idealistic, compared, for example, with the modern phenomenological approach espoused by Fontana, who sought to make a concept present by crossing the physicality of a complex, dynamic relationship with reality and its expansive possibilities. Similarly, the creative solution which Manzoni, deliberately using similar terminology, was shortly to define as achrome was not the pure experience of chromatic reductionism postulated by Verheyen, but a way of appropriating the world concretely in a neutralising vein, to save it from transience and decay and translate it into a totalising vision. Achrome: a vision of concreteness After these initial contacts in Milan, Verheyen tried to get the Italians to exhibit in Antwerp together with artists from other countries, with Manzoni acting as intermediary. On 30 January 1959, he wrote to Verheyen with the address of Yves Klein, c/o Werner Ruhnau in Gelsenkirchen, and suggested he ask Klein for the addresses of the “two other German monochrome painters” (most likely Heinz Mack and Otto Piene of Dusseldorf). Manzoni also put Verheyen in touch with Agostino Bonalumi and Castellani, whose creative ideas he shared during this period. In a letter written some time in March 1959, he added: I will also speak with other interesting young artists keen on exhibiting: so if you can get a fair number of good painters, you will be able to make your own selection for the exhibition. I, too, am interested in this exhibition: it is a pity that here in Milan we’re going through a bit of a crisis, so I can’t afford to come to Antwerp: but as soon as I’ve got some cash, I’ll come straight away. I am also interested in Michiels’ books: you know, I’ve already got all the proofs ready and I would really like him to write an introduction.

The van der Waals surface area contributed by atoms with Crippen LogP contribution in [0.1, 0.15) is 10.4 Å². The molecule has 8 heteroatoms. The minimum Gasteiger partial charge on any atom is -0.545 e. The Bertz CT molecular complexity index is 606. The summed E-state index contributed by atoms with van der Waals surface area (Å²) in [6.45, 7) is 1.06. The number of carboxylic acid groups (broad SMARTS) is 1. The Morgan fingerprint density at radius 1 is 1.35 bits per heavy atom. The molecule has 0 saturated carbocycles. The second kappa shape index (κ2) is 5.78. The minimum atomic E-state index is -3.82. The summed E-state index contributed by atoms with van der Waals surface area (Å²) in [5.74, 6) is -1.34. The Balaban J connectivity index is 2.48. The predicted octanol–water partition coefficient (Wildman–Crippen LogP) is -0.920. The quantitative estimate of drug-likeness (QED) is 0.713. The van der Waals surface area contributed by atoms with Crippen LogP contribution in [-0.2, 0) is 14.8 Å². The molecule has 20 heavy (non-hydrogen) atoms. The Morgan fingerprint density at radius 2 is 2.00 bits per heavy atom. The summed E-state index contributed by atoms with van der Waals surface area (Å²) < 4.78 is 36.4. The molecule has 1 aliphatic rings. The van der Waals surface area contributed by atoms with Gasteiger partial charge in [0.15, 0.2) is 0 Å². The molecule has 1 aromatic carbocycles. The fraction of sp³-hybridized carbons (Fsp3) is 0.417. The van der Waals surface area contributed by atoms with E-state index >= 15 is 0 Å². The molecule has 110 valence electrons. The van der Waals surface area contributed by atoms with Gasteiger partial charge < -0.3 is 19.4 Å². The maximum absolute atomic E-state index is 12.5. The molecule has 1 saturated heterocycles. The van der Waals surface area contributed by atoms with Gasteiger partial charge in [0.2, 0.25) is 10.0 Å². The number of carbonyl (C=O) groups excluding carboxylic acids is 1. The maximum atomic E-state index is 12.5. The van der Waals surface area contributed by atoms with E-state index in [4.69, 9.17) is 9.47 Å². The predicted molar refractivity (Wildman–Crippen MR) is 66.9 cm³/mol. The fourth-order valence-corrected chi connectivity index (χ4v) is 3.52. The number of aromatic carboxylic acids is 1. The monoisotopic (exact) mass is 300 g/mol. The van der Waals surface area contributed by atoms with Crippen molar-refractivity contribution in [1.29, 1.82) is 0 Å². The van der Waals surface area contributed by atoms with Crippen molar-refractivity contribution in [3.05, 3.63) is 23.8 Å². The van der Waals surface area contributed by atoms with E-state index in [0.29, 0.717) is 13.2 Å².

Manzoni himself turned down the opportunity of holding a solo exhibition in Antwerp because he could not undertake the journey, given his many commitments in Italy and the work required in preparing the Azimuth review, the first issue of which was published in September 1959. In his Essentialisme manifesto, Verheyen used the term “achrome”, which may be translated as “colourless”, and which, during the spring of 1959, was adopted by Manzoni for the titles of his current works, thereby summarising a radical concept and signalling its international currency, 148
monography of the works of Jef Verheyen